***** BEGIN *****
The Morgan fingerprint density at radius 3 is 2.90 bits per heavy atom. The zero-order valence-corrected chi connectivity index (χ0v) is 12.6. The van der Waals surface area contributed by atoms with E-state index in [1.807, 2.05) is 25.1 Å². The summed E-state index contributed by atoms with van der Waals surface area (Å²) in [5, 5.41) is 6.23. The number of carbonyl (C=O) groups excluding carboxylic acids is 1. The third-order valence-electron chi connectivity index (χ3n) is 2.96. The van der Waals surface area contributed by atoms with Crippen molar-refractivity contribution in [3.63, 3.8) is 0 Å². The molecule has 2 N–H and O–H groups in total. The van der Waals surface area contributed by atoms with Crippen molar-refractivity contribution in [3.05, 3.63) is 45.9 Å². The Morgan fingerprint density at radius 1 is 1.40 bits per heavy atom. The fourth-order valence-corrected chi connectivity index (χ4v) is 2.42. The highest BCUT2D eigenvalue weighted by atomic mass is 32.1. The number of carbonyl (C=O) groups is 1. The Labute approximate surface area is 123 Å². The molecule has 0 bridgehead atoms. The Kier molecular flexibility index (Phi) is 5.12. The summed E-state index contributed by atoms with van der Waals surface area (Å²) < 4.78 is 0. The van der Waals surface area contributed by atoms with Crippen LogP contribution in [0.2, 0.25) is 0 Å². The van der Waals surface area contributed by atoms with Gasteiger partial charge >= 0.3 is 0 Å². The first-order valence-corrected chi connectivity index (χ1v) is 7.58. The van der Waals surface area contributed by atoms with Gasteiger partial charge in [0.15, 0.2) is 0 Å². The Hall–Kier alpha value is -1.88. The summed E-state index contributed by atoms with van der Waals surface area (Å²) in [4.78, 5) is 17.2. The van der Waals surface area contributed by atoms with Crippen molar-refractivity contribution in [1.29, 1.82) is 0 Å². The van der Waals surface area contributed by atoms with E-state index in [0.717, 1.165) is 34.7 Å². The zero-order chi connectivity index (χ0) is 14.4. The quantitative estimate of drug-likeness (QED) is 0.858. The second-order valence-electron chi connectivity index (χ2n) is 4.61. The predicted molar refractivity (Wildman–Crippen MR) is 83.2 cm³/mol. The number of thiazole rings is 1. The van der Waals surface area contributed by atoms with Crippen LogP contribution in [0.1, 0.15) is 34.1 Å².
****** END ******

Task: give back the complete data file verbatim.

The Morgan fingerprint density at radius 3 is 2.90 bits per heavy atom. The zero-order valence-corrected chi connectivity index (χ0v) is 12.6. The van der Waals surface area contributed by atoms with E-state index in [1.807, 2.05) is 25.1 Å². The summed E-state index contributed by atoms with van der Waals surface area (Å²) in [5, 5.41) is 6.23. The number of carbonyl (C=O) groups excluding carboxylic acids is 1. The third-order valence-electron chi connectivity index (χ3n) is 2.96. The van der Waals surface area contributed by atoms with Crippen molar-refractivity contribution in [3.63, 3.8) is 0 Å². The molecule has 2 N–H and O–H groups in total. The van der Waals surface area contributed by atoms with Crippen molar-refractivity contribution in [3.05, 3.63) is 45.9 Å². The Morgan fingerprint density at radius 1 is 1.40 bits per heavy atom. The fourth-order valence-corrected chi connectivity index (χ4v) is 2.42. The highest BCUT2D eigenvalue weighted by atomic mass is 32.1. The number of carbonyl (C=O) groups is 1. The Labute approximate surface area is 123 Å². The molecule has 0 bridgehead atoms. The Kier molecular flexibility index (Phi) is 5.12. The summed E-state index contributed by atoms with van der Waals surface area (Å²) < 4.78 is 0. The van der Waals surface area contributed by atoms with Crippen LogP contribution in [0.2, 0.25) is 0 Å². The van der Waals surface area contributed by atoms with Gasteiger partial charge >= 0.3 is 0 Å². The first-order valence-corrected chi connectivity index (χ1v) is 7.58. The van der Waals surface area contributed by atoms with Gasteiger partial charge in [0.15, 0.2) is 0 Å². The Hall–Kier alpha value is -1.88. The summed E-state index contributed by atoms with van der Waals surface area (Å²) in [4.78, 5) is 17.2. The van der Waals surface area contributed by atoms with Crippen molar-refractivity contribution in [1.29, 1.82) is 0 Å². The van der Waals surface area contributed by atoms with E-state index in [0.717, 1.165) is 34.7 Å². The zero-order chi connectivity index (χ0) is 14.4. The quantitative estimate of drug-likeness (QED) is 0.858. The second-order valence-electron chi connectivity index (χ2n) is 4.61. The predicted molar refractivity (Wildman–Crippen MR) is 83.2 cm³/mol. The number of thiazole rings is 1. The van der Waals surface area contributed by atoms with Crippen LogP contribution in [0.1, 0.15) is 34.1 Å².